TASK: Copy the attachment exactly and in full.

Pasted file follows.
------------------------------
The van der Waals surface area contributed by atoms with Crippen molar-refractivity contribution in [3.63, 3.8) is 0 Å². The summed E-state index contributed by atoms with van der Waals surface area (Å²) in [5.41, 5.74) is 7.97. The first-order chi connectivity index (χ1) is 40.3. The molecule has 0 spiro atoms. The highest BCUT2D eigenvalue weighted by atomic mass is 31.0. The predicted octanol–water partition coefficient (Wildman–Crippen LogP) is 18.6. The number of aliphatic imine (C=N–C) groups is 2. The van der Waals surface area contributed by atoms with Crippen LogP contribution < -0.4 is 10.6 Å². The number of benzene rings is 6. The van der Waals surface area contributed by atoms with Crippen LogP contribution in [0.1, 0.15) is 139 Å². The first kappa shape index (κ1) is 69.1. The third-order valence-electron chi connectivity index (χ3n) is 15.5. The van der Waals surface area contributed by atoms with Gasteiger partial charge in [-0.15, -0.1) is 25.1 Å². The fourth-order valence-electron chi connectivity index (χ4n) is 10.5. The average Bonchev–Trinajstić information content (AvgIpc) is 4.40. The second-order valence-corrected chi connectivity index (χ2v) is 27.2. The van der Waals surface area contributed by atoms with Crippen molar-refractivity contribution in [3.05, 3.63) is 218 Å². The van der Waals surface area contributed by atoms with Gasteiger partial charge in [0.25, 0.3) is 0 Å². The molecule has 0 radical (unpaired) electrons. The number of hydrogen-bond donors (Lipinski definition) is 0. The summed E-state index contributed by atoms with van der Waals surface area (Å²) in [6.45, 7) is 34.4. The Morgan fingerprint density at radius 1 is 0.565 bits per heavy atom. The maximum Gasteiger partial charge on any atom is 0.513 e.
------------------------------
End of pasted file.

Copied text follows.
The van der Waals surface area contributed by atoms with Crippen molar-refractivity contribution in [3.63, 3.8) is 0 Å². The summed E-state index contributed by atoms with van der Waals surface area (Å²) in [5.41, 5.74) is 7.97. The first-order chi connectivity index (χ1) is 40.3. The molecule has 0 spiro atoms. The highest BCUT2D eigenvalue weighted by atomic mass is 31.0. The predicted octanol–water partition coefficient (Wildman–Crippen LogP) is 18.6. The number of aliphatic imine (C=N–C) groups is 2. The van der Waals surface area contributed by atoms with Crippen LogP contribution < -0.4 is 10.6 Å². The number of benzene rings is 6. The van der Waals surface area contributed by atoms with Crippen LogP contribution in [0.1, 0.15) is 139 Å². The first kappa shape index (κ1) is 69.1. The third-order valence-electron chi connectivity index (χ3n) is 15.5. The van der Waals surface area contributed by atoms with Gasteiger partial charge in [-0.15, -0.1) is 25.1 Å². The fourth-order valence-electron chi connectivity index (χ4n) is 10.5. The average Bonchev–Trinajstić information content (AvgIpc) is 4.40. The second-order valence-corrected chi connectivity index (χ2v) is 27.2. The van der Waals surface area contributed by atoms with Crippen molar-refractivity contribution in [3.05, 3.63) is 218 Å². The van der Waals surface area contributed by atoms with Gasteiger partial charge in [0.25, 0.3) is 0 Å². The molecule has 0 radical (unpaired) electrons. The number of hydrogen-bond donors (Lipinski definition) is 0. The summed E-state index contributed by atoms with van der Waals surface area (Å²) in [6.45, 7) is 34.4. The Morgan fingerprint density at radius 1 is 0.565 bits per heavy atom. The maximum Gasteiger partial charge on any atom is 0.513 e.